THE ROOM into which he had been shown revealed a strange mixture of luxury and squalor. The windows were shuttered and curtainless, the floor was uncarpeted and strewn with packing cases, shavings, newspapers and boots, and the wallpaper showed the stains left by the pictures and furniture of the previous occupants. On the other hand, the only two armchairs were of the costliest type, and in the litter which covered the tables, cigars, oyster shells and empty champagne bottles jostled with tins of condensed milk and opened sardine tins, with cheap crockery, broken bread, teacups a quarter full of tea and cigarette ends.
His hosts seemed to be a long time away, and Ransom fell to thinking of Devine. He felt for him that sort of distaste we feel for someone whom we have admired in boyhood for a very brief period and then outgrown. Devine had learned just half a term earlier than anyone else that kind of humour which consists in a perpetual parody of the sentimental or idealistic cliches of one's elders. For a few weeks his references to the Dear Old Place and to Playing the Game, to the White Man's Burden and a Straight Bat, had swept everyone, Ransom included, off their feet. But before he left Wedenshaw Ransom had already begun to find Devine a bore, and at Cambridge he had avoided him, wondering from afar how anyone so flashy and, as it were, ready-made could be so successful. Then had come the mystery of Devine's election to the Leicester fellowship, and the further mystery of his increasing wealth. He had long since abandoned Cambridge for London, and was presumably something 'in the city.' One heard of him occasionally and one's informant usually ended either by saying, "A damn clever chap, Devine, in his own way," or else by observing plaintively, "It's a mystery to me how that man has got where he is." As far as Ransom could gather from the brief conversation in the yard, his old schoolfellow had altered very little.
He was interrupted by the opening of the door. Devine entered alone, carrying a bottle of whiskey on a tray with glasses, and a syphon.
"Weston is looking out something to eat," he said as he placed the tray on the floor beside Ransom's chair, and addressed himself to opening the bottle. Ransom, who was very thirsty indeed by now, observed that his host was one of those irritating people who forget to use their hands when they begin talking. Devine started to prise up the silver paper which covered the cork with the point of a corkscrew, and then stopped to ask:
"How do you come to be in this benighted part of the country?"
"I'm on a walking tour," said Ransom; "slept at Stoke Underwood last night and had hoped to end at Nadderby tonight. They wouldn't put me up, so I was going on to Sterk."
"God! " exclaimed Devine, his corkscrew still idle. "Do you do it for money, or is it sheer masochism?"
"Pleasure, of course," said Ransom, keeping his eye immovably on the still unopened bottle.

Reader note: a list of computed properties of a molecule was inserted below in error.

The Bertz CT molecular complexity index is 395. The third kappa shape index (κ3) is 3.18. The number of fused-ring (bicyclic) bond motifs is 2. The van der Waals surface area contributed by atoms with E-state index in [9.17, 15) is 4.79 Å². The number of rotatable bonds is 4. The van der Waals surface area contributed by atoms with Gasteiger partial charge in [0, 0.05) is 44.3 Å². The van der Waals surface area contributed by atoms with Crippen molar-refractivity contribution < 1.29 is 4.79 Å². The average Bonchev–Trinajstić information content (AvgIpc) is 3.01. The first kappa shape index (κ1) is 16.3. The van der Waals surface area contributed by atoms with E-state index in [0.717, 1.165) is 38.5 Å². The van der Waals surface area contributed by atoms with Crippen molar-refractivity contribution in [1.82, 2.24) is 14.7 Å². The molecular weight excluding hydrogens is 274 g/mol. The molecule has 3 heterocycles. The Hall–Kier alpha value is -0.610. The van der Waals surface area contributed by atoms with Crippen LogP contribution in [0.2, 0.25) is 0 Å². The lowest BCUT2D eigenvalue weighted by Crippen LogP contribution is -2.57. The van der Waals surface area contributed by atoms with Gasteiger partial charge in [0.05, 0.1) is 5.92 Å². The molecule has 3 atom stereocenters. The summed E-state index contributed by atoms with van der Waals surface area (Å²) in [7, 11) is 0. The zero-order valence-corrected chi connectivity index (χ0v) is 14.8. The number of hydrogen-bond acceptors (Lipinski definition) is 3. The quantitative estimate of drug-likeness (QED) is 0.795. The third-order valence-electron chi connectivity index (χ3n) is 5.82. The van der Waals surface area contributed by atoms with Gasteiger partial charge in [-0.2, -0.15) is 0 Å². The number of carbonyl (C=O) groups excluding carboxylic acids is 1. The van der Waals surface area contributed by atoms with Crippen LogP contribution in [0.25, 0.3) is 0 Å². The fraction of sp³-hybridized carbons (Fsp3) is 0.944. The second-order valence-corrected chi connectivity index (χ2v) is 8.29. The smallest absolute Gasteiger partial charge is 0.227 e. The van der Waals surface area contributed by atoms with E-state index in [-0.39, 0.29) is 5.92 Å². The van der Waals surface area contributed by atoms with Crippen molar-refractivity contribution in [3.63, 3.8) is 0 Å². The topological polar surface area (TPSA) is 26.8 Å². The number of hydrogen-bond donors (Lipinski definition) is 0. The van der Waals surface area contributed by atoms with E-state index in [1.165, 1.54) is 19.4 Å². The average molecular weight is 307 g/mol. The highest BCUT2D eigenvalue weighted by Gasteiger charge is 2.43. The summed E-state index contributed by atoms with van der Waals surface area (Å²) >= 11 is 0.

"Can the attraction of it be explained to the uninitiate?" asked Devine, remembering himself sufficiently to rip up a small portion of the silver paper.
"I hardly know. To begin with, I like the actual walking -"
"God! You must have enjoyed the army. Jogging along to Thingummy, eh?"
"No, no. It's just the opposite of the army. The whole point about the army is that you are never alone for a moment and can never choose where you're going or even what part of the road you're walking on. On a walking tour you are absolutely detached. You stop where you like and go on when you like. As long as it lasts you need consider no one and consult no one but yourself."
"Until one night you find a wire waiting at your hotel saying, 'Come back at once,' " replied Devine, at last removing the silver paper.
"Only if you were fool enough to leave a list of addresses and go to them! The worst that could happen to me would be that man on the wireless saying, 'Will Dr Elwin Ransom, believed to be walking somewhere in the Midlands -' "
"I begin to see the idea," said Devine, pausing in the very act of drawing the cork. "It wouldn't do if you were in business. You are a lucky devil! But can even you just disappear like that? No wife, no young, no aged but honest parent or anything of that sort ?"
"Only a married sister in India. And then, you see, I'm a don. And a don in the middle of long vacation is almost a non-existent creature, as you ought to remember. College neither knows nor cares where he is, and certainly no one else does."
The cork at last came out of the bottle with a heart-cheering noise.
"Say when," said Devine, as Ransom held out his glass. "But I feel sure there's a catch somewhere. Do you really mean to say that no one knows where you are or when you ought to get back, and no one can get hold of you ?"
Ransom was nodding in reply when Devine, who had picked up the syphon, suddenly swore. "I'm afraid this is empty," he said. "Do you mind having water? I'll have to get some from the scullery. How much do you like?"
"Fill it up, please," said Ransom.
A few minutes later Devine returned and handed Ransom his long delayed drink. The latter remarked, as he put down the half-emptied tumbler with a sigh of satisfaction, that Devine's choice of residence was at least as odd as his own choice of a holiday.
"Quite," said Devine. "But if you knew Weston you'd realize that it's much less trouble to go where he wants than to argue the matter. What you call a strong colleague."
"Colleague?" said Ransom inquiringly.
"In a sense." Devine glanced at the door, drew his chair closer to Ransom's, and continued in a more confidential tone. "He's the goods all right, though. Between ourselves, I am putting a little money into some experiments he has on hand. It's all straight stuff - the march of progress and the good of humanity and all that, but it has an industrial side."
While Devine was speaking something odd began to happen to Ransom. At first it merely seemed to him that Devine's words were no longer making sense. He appeared to be saying that he was industrial all down both sides but could never get an experiment to fit him in London.